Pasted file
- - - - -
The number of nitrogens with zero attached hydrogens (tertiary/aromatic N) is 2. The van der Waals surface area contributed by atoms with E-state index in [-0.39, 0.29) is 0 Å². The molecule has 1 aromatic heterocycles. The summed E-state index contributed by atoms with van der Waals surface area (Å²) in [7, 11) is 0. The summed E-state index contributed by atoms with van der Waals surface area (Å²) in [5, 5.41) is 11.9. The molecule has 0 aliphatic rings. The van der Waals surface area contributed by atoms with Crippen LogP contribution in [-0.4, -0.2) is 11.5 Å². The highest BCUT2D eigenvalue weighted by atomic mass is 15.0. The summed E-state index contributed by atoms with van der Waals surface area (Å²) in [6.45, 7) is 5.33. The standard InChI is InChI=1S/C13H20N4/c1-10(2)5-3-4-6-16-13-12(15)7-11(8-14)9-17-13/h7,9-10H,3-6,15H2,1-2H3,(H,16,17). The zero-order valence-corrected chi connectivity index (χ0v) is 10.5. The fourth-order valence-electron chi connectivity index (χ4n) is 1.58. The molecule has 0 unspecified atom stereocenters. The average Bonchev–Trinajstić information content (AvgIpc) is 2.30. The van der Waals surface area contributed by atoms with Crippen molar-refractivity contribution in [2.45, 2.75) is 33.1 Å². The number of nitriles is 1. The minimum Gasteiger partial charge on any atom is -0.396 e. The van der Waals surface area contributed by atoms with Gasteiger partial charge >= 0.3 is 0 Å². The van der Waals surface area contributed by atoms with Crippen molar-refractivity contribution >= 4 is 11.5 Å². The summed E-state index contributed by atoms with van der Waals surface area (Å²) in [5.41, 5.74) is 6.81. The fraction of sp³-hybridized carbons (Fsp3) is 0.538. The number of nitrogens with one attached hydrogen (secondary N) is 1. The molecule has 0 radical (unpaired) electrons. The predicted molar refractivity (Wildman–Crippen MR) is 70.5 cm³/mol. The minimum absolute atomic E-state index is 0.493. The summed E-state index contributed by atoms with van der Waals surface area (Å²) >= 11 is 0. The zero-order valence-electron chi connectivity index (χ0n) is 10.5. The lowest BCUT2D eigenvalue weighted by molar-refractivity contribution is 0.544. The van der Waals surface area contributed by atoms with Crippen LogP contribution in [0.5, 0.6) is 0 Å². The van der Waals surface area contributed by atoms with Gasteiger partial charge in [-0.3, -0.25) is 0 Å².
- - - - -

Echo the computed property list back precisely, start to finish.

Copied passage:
The number of nitrogens with zero attached hydrogens (tertiary/aromatic N) is 2. The van der Waals surface area contributed by atoms with E-state index in [-0.39, 0.29) is 0 Å². The molecule has 1 aromatic heterocycles. The summed E-state index contributed by atoms with van der Waals surface area (Å²) in [7, 11) is 0. The summed E-state index contributed by atoms with van der Waals surface area (Å²) in [5, 5.41) is 11.9. The molecule has 0 aliphatic rings. The van der Waals surface area contributed by atoms with Crippen LogP contribution in [-0.4, -0.2) is 11.5 Å². The highest BCUT2D eigenvalue weighted by atomic mass is 15.0. The summed E-state index contributed by atoms with van der Waals surface area (Å²) in [6.45, 7) is 5.33. The standard InChI is InChI=1S/C13H20N4/c1-10(2)5-3-4-6-16-13-12(15)7-11(8-14)9-17-13/h7,9-10H,3-6,15H2,1-2H3,(H,16,17). The zero-order valence-corrected chi connectivity index (χ0v) is 10.5. The fourth-order valence-electron chi connectivity index (χ4n) is 1.58. The molecule has 0 unspecified atom stereocenters. The average Bonchev–Trinajstić information content (AvgIpc) is 2.30. The van der Waals surface area contributed by atoms with Crippen molar-refractivity contribution in [2.45, 2.75) is 33.1 Å². The number of nitriles is 1. The minimum Gasteiger partial charge on any atom is -0.396 e. The van der Waals surface area contributed by atoms with Gasteiger partial charge >= 0.3 is 0 Å². The van der Waals surface area contributed by atoms with Crippen molar-refractivity contribution >= 4 is 11.5 Å². The summed E-state index contributed by atoms with van der Waals surface area (Å²) in [5.41, 5.74) is 6.81. The fraction of sp³-hybridized carbons (Fsp3) is 0.538. The number of nitrogens with one attached hydrogen (secondary N) is 1. The molecule has 0 radical (unpaired) electrons. The predicted molar refractivity (Wildman–Crippen MR) is 70.5 cm³/mol. The minimum absolute atomic E-state index is 0.493. The summed E-state index contributed by atoms with van der Waals surface area (Å²) >= 11 is 0. The zero-order valence-electron chi connectivity index (χ0n) is 10.5. The lowest BCUT2D eigenvalue weighted by molar-refractivity contribution is 0.544. The van der Waals surface area contributed by atoms with Crippen LogP contribution in [0.5, 0.6) is 0 Å². The van der Waals surface area contributed by atoms with Gasteiger partial charge in [-0.3, -0.25) is 0 Å².